Deborah Tannen

Deborah Tannen

The online lead generation has become a vital sales strategy for businesses, especially in the B2B sector. With the rise of the digital age, businesses are opting for advanced and efficient methods to generate online sales leads.

This process of online generated is carried out by marketers before it is passed on over to sales. With new techniques and strategies being developed rapidly, it is hard to determine the best performing strategies.

There are numerous online lead generation strategies and tips available on the web to boost sales. The following are the 10 best online lead generation strategies that have proved to be successful-

1.Email Marketing

Emailing is an extremely efficient and flexible medium that provides access to any number of prospects who are otherwise inaccessible. Direct email can be used for various purposes such as to sell products, generate sales leads, follow-ups, keep in touch with customers, referral marketing etc. You are able to consistently present every benefit or your product or service. You can contact prospects who are everywhere at any time. Reaching the right set of prospects with the right message and the right offer is the key to a successful lead generation campaign. The most important aspect of any online lead generation campaign, especially email campaign, is the number of sales inquiries it generates.


Source: MarketingWizdom.com

ImageSource: DigitalMarketingPhilippines

ImageSource: DigitalMarketingPhilippines.com

2.Website Lead Generation

A good website needs to be able to generate leads and not just attract traffic. Many websites are not designed to generate leads. They are mostly focused around propagating their products or services via brochures and banners. This makes the visitors passive. A good lead generation website needs to have a user-friendly description of your value proposition and provide information on the key problem or requirements that you can fulfill. Unless the visitor acquires this information upon visiting your page, they’ll go elsewhere. A lead generating website also needs to be easily accessible, provide valuable information, offers opportunities to sign up and provide contact information that easily accessible.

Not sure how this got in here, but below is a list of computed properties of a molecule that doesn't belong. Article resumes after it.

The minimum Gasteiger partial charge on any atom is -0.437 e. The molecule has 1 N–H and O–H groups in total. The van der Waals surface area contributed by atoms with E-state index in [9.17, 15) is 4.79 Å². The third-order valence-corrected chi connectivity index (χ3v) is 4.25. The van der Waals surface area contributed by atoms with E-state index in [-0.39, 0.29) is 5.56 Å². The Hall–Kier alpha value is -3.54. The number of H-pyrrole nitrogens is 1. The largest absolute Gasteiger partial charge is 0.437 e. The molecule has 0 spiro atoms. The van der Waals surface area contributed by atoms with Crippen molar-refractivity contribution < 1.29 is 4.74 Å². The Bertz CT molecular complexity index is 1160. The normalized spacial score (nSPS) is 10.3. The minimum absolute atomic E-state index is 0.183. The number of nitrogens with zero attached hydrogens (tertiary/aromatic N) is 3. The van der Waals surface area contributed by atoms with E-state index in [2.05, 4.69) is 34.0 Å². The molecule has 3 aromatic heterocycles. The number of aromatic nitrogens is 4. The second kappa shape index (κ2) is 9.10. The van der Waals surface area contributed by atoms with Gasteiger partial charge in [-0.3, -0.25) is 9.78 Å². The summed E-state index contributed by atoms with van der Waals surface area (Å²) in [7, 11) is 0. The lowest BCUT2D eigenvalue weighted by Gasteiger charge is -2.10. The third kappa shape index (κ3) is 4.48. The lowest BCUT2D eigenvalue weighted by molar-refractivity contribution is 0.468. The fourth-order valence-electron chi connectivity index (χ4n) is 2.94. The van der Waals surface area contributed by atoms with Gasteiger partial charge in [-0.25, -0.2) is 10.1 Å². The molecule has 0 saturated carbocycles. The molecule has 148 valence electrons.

Source: Kyle-irving.co.uk

ImageSource: VTLDesign

ImageSource: VTLDesign.com

3.Automate Your Online Lead Generation

The online lead generation has given rise to various online lead generation tools and services. Using such lead generation tools and services saves a lot of time and resources and also help in acquiring qualified leads. Various web-based prospect and lead generation tools help mine qualified leads from various online sources. Such tools also provide you with lead management features where you will be able to edit, categorize and manage your leads in an organized manner. You can further automate this process by opting for advanced lead generation services. These prospect and lead generation services provide you with a processed list of qualified leads that is specifically built for you. This list contains leads with qualified contact details with email addresses and can be provided within 48 hours as per your requirements.